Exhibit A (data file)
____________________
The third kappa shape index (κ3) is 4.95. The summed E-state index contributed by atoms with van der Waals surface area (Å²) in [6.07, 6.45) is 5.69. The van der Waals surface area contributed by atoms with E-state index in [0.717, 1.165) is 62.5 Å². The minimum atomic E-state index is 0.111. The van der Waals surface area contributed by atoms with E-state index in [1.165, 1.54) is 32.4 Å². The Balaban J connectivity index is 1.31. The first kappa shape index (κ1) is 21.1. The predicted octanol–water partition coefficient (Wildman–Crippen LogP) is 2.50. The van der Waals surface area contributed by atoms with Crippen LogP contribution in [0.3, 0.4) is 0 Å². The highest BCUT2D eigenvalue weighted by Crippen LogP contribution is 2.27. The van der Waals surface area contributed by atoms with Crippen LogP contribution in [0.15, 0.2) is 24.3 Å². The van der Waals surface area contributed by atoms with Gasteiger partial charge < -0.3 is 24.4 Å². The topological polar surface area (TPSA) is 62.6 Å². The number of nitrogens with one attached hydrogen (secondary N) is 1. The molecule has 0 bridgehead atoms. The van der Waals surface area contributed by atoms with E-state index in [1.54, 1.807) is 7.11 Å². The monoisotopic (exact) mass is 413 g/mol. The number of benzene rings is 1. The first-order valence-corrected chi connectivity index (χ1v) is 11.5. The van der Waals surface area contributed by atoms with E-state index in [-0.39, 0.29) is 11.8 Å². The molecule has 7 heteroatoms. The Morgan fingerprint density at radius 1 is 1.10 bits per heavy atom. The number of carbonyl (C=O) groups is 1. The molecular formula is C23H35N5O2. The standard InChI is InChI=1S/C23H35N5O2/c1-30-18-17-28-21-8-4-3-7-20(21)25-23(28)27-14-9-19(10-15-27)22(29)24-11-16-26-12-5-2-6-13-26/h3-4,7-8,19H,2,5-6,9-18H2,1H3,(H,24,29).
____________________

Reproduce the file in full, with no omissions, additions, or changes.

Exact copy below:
The third kappa shape index (κ3) is 4.95. The summed E-state index contributed by atoms with van der Waals surface area (Å²) in [6.07, 6.45) is 5.69. The van der Waals surface area contributed by atoms with E-state index in [0.717, 1.165) is 62.5 Å². The minimum atomic E-state index is 0.111. The van der Waals surface area contributed by atoms with E-state index in [1.165, 1.54) is 32.4 Å². The Balaban J connectivity index is 1.31. The first kappa shape index (κ1) is 21.1. The predicted octanol–water partition coefficient (Wildman–Crippen LogP) is 2.50. The van der Waals surface area contributed by atoms with Crippen LogP contribution in [0.3, 0.4) is 0 Å². The highest BCUT2D eigenvalue weighted by Crippen LogP contribution is 2.27. The van der Waals surface area contributed by atoms with Crippen LogP contribution in [0.15, 0.2) is 24.3 Å². The van der Waals surface area contributed by atoms with Gasteiger partial charge < -0.3 is 24.4 Å². The topological polar surface area (TPSA) is 62.6 Å². The number of nitrogens with one attached hydrogen (secondary N) is 1. The molecule has 0 bridgehead atoms. The van der Waals surface area contributed by atoms with E-state index in [1.54, 1.807) is 7.11 Å². The monoisotopic (exact) mass is 413 g/mol. The number of benzene rings is 1. The first-order valence-corrected chi connectivity index (χ1v) is 11.5. The van der Waals surface area contributed by atoms with E-state index in [-0.39, 0.29) is 11.8 Å². The molecule has 7 heteroatoms. The Morgan fingerprint density at radius 1 is 1.10 bits per heavy atom. The number of carbonyl (C=O) groups is 1. The molecular formula is C23H35N5O2. The standard InChI is InChI=1S/C23H35N5O2/c1-30-18-17-28-21-8-4-3-7-20(21)25-23(28)27-14-9-19(10-15-27)22(29)24-11-16-26-12-5-2-6-13-26/h3-4,7-8,19H,2,5-6,9-18H2,1H3,(H,24,29).